How do you think young people’s tendency to identify in tribes and styles has evolved over the decades since these pictures were taken?
The ’50s revival at the beginning of the ’80s led to strong cultural references among the Vikings and the Panthers, in the look, the attitudes, the musical references. I was totally captivated by that; but they weren’t seen in the same way as the modern young people of the New Wave movement.

In today’s context, 35 years later, what strikes me is their clear-as-day authenticity. The fashion industry didn’t exist yet and social markers weren’t yet dictated by brands! Their dress codes were copied from no one and fully reflected their personalities. In other words, it wasn’t yet the time of just remixing everything.

What kind of parallels do you see between the current political climate in France and the one in the 1980s?
The political climate in France has completely changed in 35 years, the “black, blanc, beur” France (“black, white, Arab”), that dream of integration and equality of race and class held up by the newly empowered Left has transformed into talk of globalisation and analysis on the gap between the world of rich and poor, widening in front of our eyes.

France has doomed itself to succeed, even if that means abandoning its universal values, as has happened everywhere else. Resistance has become radicalised and terrorism has blurred the myriad nuances of the Republic and now installed order in every facet of life is once again the only hope of a future without security measures.

And to complete the picture, the waves of migrants are seeing a revival of racial and anti-Semitic tensions. In this light, my rebels would seem like choirboys of the extreme Left!

What did you learn from this project that you could apply to work later on in your career?
I learned a lot with the rebels. Without really realising it, I was going beyond photojournalistic reporting related to the news and moving into the documentary format that is built over time and that aligns itself more to the story and to the subject, as a political base arising from the social milieu, than it does to highly-strung emotions overflowing with pathos that obscures any original meaning.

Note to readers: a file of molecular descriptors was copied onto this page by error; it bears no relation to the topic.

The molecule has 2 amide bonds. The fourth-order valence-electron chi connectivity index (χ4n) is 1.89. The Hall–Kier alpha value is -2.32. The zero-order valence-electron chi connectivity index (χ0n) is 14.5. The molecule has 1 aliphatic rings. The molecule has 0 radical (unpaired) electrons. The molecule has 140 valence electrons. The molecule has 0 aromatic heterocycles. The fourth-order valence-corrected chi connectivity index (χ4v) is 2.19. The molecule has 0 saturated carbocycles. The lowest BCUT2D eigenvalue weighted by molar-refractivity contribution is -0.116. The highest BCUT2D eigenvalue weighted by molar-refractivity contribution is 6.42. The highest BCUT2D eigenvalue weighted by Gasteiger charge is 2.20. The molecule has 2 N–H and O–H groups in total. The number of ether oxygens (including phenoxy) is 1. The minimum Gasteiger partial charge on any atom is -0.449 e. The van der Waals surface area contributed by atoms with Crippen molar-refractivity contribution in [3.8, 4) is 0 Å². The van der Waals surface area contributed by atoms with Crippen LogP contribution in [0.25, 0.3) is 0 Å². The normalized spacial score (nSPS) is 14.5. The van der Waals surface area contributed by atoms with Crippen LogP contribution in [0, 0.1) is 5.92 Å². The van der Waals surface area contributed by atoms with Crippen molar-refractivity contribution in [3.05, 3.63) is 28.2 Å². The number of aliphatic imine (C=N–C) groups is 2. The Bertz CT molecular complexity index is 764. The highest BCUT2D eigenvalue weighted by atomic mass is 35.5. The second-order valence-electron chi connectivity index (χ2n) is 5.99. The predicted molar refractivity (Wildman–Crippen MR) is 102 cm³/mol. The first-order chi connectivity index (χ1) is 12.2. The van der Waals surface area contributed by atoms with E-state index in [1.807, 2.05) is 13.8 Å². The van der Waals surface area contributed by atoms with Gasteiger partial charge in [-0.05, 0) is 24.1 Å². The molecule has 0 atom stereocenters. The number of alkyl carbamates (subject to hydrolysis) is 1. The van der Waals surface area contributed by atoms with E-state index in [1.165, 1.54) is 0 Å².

It’s about finding the right distance. All the projects I developed afterward sought to capture this same guiding principle, that singular fact that carries it beyond simple story-telling in an effort to show the present of what will go on to make history.

What do you think this collection of images says about what it’s like to be young? Or to be an outsider?
All revolutions in all spheres are carried by the strength of youth! This is where the catharsis happens!

What image do you feel most connected to in this project and what is the story behind it?
The kissing photo. This couple, with such an unlikely look, embracing each other; and the heart outlined by folded arms. I took this photo during one of the parties organised by Albert on Friday evenings on the Grands Boulevards before the police got involved and prohibited the place. That night, Brian Setzer, frontman with the Straycats, was there. It was a competition actually: a competition for the longest kiss. P’tit Jean and his girlfriend were the winners.

Do you feel like there’s anything in your personal life that drives your work?
My personal life and my work are inextricably linked; perhaps for the worse! I like quoting this sentence from a French artist I love, Robert Filliou, a sentence the mayor quoted during my wedding on 08/08/08: “L’art est ce qui rend la vie plus intéressante que l’art.” (“Art is what makes life more interesting than art.”) That says it all.

What’s the best advice you could give to someone?
I don’t like to hand out overly learned advice. I like to provoke but, at the same time, I need to say things in order to do them and I like to set the bar ever higher. This implies not being afraid to throw everything back into question in order to never stop advancing, even at the risk of being totally wrong and never recovering.

What’s the key to developing your own style and finding the right subject matter?
In the sphere of documentary photography, though at the start we may be vain enough to think it’s easy to go and conquer the world, that illusion is quickly smashed. It’s the world that shows itself to you, or that doesn’t show itself: your humble job is to see which is the case.

Another Kind of Life ends at the Barbican on 27 May.

This interview has been translated from French by Vanessa Peral and Christopher Stevens.